SCOTT COWEN: It almost destroyed the city of New Orleans, and it almost destroyed Tulane University.
SCOTT COWEN: In the first three weeks after that storm, I wasn't sure we would survive, and the reason is we had 10,000 students; I had no idea where they were. We had over 6,000 people on the payroll; I had no idea where they were. And we were off in Houston, Texas, in a hotel. And we're trying to figure out how to put this thing back together again understanding there's no script for it. There is no university or company, for that matter, of our size that have ever gone through anything like this.
SPENCER MICHELS: The university produced this video to convince students who might not want to return to New Orleans that the city was still an interesting and a fun place.
SPOKESPERSON: Many parts of town will take a while to recover but many jewels of New Orleans culture are still shining through.
SPENCER MICHELS: More than 90 percent of Tulane students returned, and applications are up 19 percent for next semester. Across town at Xavier, a third of the faculty was laid off. At a staff meeting, returning professors greeted colleagues they hadn't seen since Hurricane Katrina. During the flooding, campus police worked to evacuate 350 students trapped in their dorms as bodies floated on to the campus.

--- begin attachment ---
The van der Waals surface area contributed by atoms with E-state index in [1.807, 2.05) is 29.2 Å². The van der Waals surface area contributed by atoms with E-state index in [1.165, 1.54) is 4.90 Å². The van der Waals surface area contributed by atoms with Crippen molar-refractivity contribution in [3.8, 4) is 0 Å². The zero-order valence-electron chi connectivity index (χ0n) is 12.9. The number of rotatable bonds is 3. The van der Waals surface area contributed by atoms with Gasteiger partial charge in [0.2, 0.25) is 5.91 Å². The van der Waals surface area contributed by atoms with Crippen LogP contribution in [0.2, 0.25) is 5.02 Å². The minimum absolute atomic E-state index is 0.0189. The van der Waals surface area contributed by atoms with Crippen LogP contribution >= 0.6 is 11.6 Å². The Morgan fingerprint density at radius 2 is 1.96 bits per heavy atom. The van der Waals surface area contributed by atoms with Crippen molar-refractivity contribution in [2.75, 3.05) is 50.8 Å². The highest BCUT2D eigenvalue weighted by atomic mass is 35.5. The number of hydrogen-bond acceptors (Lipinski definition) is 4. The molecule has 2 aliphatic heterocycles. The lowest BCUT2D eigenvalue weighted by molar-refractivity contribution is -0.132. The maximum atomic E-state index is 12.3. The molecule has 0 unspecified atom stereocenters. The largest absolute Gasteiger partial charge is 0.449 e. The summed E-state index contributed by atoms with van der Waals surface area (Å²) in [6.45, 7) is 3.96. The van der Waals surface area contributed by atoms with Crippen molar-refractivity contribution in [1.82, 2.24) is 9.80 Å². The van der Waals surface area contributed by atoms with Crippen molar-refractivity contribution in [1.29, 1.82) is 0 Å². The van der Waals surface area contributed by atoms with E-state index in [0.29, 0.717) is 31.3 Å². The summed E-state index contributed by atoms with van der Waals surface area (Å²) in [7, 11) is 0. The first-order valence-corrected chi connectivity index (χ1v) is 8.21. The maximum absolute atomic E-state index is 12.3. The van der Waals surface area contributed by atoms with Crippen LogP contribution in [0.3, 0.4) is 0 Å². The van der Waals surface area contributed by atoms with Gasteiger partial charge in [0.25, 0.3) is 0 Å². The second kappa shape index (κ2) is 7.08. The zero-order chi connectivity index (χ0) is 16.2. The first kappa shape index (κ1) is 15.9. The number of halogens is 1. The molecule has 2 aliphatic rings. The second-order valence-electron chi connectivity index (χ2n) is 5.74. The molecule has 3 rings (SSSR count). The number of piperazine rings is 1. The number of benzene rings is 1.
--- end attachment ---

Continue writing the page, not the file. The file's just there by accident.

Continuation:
MAN: You know, the water was real high right here, and a lot of the people was trying to evacuate. And if you didn't know that canal was there, you know, you stepped down into that canal, and a few of them drowned. Nobody connected with the university. They were people from the neighborhood.
SPENCER MICHELS: Xavier's facilities suffered major damage. A quarter million dollar electron microscope was destroyed in the pharmacy school which trains more African American pharmacists than any other university. And at the gym, the $200,000 hardwood floor on the basketball court was warped; it is being replaced by a floor donated by Mississippi State University.
Students arrived to find most of their dorms dry and, in some cases, renovated. Some students and faculty will live for now in trailers near the campus. For a school with a small endowment and a tuition of $11,000 a year, bringing the school back was, according to its longtime president Norman Francis, a miracle.
NORMAN FRANCIS: Every time we open our doors, it's a miracle. Well, I can tell you this is the biggest miracle that we're opening our doors. Nobody thought we would come back in a four-month period and restart Xavier. This may have been either a stupid decision or a bold, aggressive, visionary decision. (Laughter and applause)
SPENCER MICHELS: Francis, who lost his own house in the flood and heads up the Louisiana Recovery Authority, told his faculty that Xavier has not received any government help despite a $35 million loss.